Infuses $1.9 billion into our nation’s public lands, national wildlife refuges, national forests, and national parks, critical new resources for addressing deferred maintenance projects.
Increases communities’ ability to use nature-based solutions to meet their flood control needs.
$7 million for states to manage chronic wasting disease.
$2 million for chronic wasting disease work at the National Wildlife Research Center.
$3.72 million to fund collaborative chronic wasting disease studies, including research to identify early detection tools and carcass disposal.
Invests in the restoration of the Everglades, the Great Lakes, and the Chesapeake Bay.
Allows conservation organizations to access WaterSMART grants, including for nature-based water solutions.
Updates the Army Corps’ Floodplain Management Service program so that it can improve its ability to provide technical assistance that communities desperately need while also prioritizing assistance for economically disadvantaged communities and communities subject to repetitive flooding.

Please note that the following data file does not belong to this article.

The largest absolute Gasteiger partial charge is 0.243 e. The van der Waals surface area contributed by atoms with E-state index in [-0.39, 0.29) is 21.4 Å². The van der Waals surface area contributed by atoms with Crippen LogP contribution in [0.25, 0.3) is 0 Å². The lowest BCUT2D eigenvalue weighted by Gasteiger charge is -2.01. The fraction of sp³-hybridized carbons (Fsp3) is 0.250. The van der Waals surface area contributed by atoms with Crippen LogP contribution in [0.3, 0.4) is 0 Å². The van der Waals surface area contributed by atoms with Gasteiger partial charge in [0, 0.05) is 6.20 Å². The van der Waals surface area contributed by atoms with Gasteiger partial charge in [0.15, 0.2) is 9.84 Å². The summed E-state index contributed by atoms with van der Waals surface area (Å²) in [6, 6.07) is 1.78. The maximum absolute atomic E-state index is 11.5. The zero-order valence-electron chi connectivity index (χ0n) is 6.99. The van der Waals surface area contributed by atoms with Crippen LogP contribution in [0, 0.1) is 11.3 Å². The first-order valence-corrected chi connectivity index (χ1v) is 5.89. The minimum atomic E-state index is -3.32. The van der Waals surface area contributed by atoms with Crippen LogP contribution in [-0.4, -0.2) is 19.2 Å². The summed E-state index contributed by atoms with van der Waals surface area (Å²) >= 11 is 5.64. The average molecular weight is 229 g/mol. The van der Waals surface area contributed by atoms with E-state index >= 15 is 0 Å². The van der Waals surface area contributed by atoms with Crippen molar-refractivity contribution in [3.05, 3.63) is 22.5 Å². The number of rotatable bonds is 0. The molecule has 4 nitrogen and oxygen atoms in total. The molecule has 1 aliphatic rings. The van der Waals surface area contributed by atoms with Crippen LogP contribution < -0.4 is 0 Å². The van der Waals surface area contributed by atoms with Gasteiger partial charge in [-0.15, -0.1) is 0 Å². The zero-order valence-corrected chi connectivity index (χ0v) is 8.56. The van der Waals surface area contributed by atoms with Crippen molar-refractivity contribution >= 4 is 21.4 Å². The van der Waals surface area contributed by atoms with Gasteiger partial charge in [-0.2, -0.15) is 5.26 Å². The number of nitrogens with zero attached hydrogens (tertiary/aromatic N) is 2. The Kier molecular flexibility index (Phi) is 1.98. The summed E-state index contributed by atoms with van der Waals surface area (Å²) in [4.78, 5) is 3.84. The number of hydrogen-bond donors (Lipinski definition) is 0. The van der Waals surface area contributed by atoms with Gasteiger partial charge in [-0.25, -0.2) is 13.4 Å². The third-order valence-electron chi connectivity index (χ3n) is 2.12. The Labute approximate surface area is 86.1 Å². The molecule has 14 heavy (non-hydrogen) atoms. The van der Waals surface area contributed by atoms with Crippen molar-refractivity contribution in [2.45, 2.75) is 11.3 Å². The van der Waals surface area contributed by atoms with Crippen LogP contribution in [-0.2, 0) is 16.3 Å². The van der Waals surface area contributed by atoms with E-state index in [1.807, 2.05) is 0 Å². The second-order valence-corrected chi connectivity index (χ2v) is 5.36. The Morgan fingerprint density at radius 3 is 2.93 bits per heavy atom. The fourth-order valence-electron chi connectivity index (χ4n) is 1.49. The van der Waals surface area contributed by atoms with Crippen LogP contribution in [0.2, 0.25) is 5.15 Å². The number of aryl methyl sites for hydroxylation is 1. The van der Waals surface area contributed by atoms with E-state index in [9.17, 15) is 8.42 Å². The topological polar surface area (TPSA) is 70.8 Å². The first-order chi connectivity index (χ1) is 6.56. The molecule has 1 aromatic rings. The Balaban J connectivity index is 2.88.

Ensures consistency in cost-sharing requirements for natural infrastructure projects.
Directs the Army Corps of Engineers to update guidance on sea level rise and inland flooding.
Expands the Cooperative Watershed Management Program that allows communities to develop joint solutions to their water challenges.
Establishes a new program to fund fish passage.
Recognizes tribal water rights and funds projects that will provide access to clean, safe drinking water and other critical water supplies.
Urges Natural Resources Conservation Service when converting wetlands to ensure that one acre of impact equals one acre of conserved land elsewhere.
Requires Natural Resources Conservation Service to prioritize implementation of Drought Contingency Plans for Colorado River Basin.
Directs Natural Resources Conservation Service to develop Environmental Quality Incentives Program guidance for local feedback on irrigation district-led projects.
Strongly encourages the Farm Services Agency to prioritize State Acres for Wildlife Enhancement enrollment in the Conservation Reserve Program.
Prohibits new oil and gas leases within ten miles of the Chaco Cultural National Historic Park in New Mexico for the next year.
Additionally, the legislation conveys approximately 93 acres in North Dakota to construct the Roosevelt Presidential Library.